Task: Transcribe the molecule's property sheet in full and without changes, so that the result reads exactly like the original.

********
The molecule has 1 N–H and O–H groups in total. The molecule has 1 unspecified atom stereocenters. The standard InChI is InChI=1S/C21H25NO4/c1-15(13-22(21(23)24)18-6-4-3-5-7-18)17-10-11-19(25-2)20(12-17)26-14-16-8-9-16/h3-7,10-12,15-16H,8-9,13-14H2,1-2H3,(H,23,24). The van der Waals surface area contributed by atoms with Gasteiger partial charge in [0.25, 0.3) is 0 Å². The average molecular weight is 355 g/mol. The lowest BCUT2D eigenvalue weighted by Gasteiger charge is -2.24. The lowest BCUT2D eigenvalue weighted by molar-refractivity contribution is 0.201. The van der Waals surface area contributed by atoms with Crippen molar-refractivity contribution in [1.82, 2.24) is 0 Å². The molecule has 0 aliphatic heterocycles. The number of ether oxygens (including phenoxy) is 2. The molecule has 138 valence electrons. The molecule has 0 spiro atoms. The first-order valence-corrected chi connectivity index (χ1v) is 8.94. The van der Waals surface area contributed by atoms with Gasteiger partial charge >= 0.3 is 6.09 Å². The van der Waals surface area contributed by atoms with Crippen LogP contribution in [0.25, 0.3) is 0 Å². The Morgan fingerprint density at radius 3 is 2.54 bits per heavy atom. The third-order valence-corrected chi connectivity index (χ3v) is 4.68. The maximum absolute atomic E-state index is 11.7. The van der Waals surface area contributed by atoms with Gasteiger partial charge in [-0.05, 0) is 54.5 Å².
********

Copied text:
The molecule has 1 N–H and O–H groups in total. The molecule has 1 unspecified atom stereocenters. The standard InChI is InChI=1S/C21H25NO4/c1-15(13-22(21(23)24)18-6-4-3-5-7-18)17-10-11-19(25-2)20(12-17)26-14-16-8-9-16/h3-7,10-12,15-16H,8-9,13-14H2,1-2H3,(H,23,24). The van der Waals surface area contributed by atoms with Gasteiger partial charge in [0.25, 0.3) is 0 Å². The average molecular weight is 355 g/mol. The lowest BCUT2D eigenvalue weighted by Gasteiger charge is -2.24. The lowest BCUT2D eigenvalue weighted by molar-refractivity contribution is 0.201. The van der Waals surface area contributed by atoms with Crippen molar-refractivity contribution in [1.82, 2.24) is 0 Å². The molecule has 0 aliphatic heterocycles. The number of ether oxygens (including phenoxy) is 2. The molecule has 138 valence electrons. The molecule has 0 spiro atoms. The first-order valence-corrected chi connectivity index (χ1v) is 8.94. The van der Waals surface area contributed by atoms with Gasteiger partial charge >= 0.3 is 6.09 Å². The van der Waals surface area contributed by atoms with Crippen LogP contribution in [0.25, 0.3) is 0 Å². The Morgan fingerprint density at radius 3 is 2.54 bits per heavy atom. The third-order valence-corrected chi connectivity index (χ3v) is 4.68. The maximum absolute atomic E-state index is 11.7. The van der Waals surface area contributed by atoms with Gasteiger partial charge in [-0.05, 0) is 54.5 Å².